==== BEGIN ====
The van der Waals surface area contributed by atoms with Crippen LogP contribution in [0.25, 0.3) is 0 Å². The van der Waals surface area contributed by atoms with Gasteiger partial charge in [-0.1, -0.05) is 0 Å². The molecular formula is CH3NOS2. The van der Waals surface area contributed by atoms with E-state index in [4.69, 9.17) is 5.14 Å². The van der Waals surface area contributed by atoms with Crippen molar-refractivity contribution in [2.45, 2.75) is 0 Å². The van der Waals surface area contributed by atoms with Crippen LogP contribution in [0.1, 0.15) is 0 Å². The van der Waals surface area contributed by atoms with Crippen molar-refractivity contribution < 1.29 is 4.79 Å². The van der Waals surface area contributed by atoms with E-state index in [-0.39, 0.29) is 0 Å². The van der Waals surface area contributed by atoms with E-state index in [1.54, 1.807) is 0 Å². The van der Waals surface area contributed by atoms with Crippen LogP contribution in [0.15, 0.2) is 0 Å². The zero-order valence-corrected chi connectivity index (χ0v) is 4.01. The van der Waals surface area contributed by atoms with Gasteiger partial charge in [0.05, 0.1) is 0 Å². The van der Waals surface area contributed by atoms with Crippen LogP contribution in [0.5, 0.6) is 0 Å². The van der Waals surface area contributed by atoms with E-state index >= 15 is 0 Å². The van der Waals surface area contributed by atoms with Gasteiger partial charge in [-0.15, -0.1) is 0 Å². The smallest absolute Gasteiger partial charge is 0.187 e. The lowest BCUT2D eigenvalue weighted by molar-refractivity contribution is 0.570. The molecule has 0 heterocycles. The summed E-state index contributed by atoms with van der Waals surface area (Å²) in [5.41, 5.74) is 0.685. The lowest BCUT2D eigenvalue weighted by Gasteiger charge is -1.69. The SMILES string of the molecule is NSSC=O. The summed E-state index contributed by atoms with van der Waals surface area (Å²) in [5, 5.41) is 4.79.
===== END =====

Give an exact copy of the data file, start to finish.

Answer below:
The van der Waals surface area contributed by atoms with Crippen LogP contribution in [0.25, 0.3) is 0 Å². The van der Waals surface area contributed by atoms with Gasteiger partial charge in [-0.1, -0.05) is 0 Å². The molecular formula is CH3NOS2. The van der Waals surface area contributed by atoms with E-state index in [4.69, 9.17) is 5.14 Å². The van der Waals surface area contributed by atoms with Crippen molar-refractivity contribution in [2.45, 2.75) is 0 Å². The van der Waals surface area contributed by atoms with Crippen LogP contribution in [0.1, 0.15) is 0 Å². The van der Waals surface area contributed by atoms with Crippen molar-refractivity contribution < 1.29 is 4.79 Å². The van der Waals surface area contributed by atoms with E-state index in [-0.39, 0.29) is 0 Å². The van der Waals surface area contributed by atoms with E-state index in [1.54, 1.807) is 0 Å². The van der Waals surface area contributed by atoms with Crippen LogP contribution in [0.15, 0.2) is 0 Å². The zero-order valence-corrected chi connectivity index (χ0v) is 4.01. The van der Waals surface area contributed by atoms with Gasteiger partial charge in [0.05, 0.1) is 0 Å². The van der Waals surface area contributed by atoms with Crippen LogP contribution in [0.5, 0.6) is 0 Å². The van der Waals surface area contributed by atoms with E-state index >= 15 is 0 Å². The van der Waals surface area contributed by atoms with Gasteiger partial charge in [-0.15, -0.1) is 0 Å². The smallest absolute Gasteiger partial charge is 0.187 e. The lowest BCUT2D eigenvalue weighted by molar-refractivity contribution is 0.570. The molecule has 0 heterocycles. The summed E-state index contributed by atoms with van der Waals surface area (Å²) in [5.41, 5.74) is 0.685. The lowest BCUT2D eigenvalue weighted by Gasteiger charge is -1.69. The SMILES string of the molecule is NSSC=O. The summed E-state index contributed by atoms with van der Waals surface area (Å²) in [5, 5.41) is 4.79.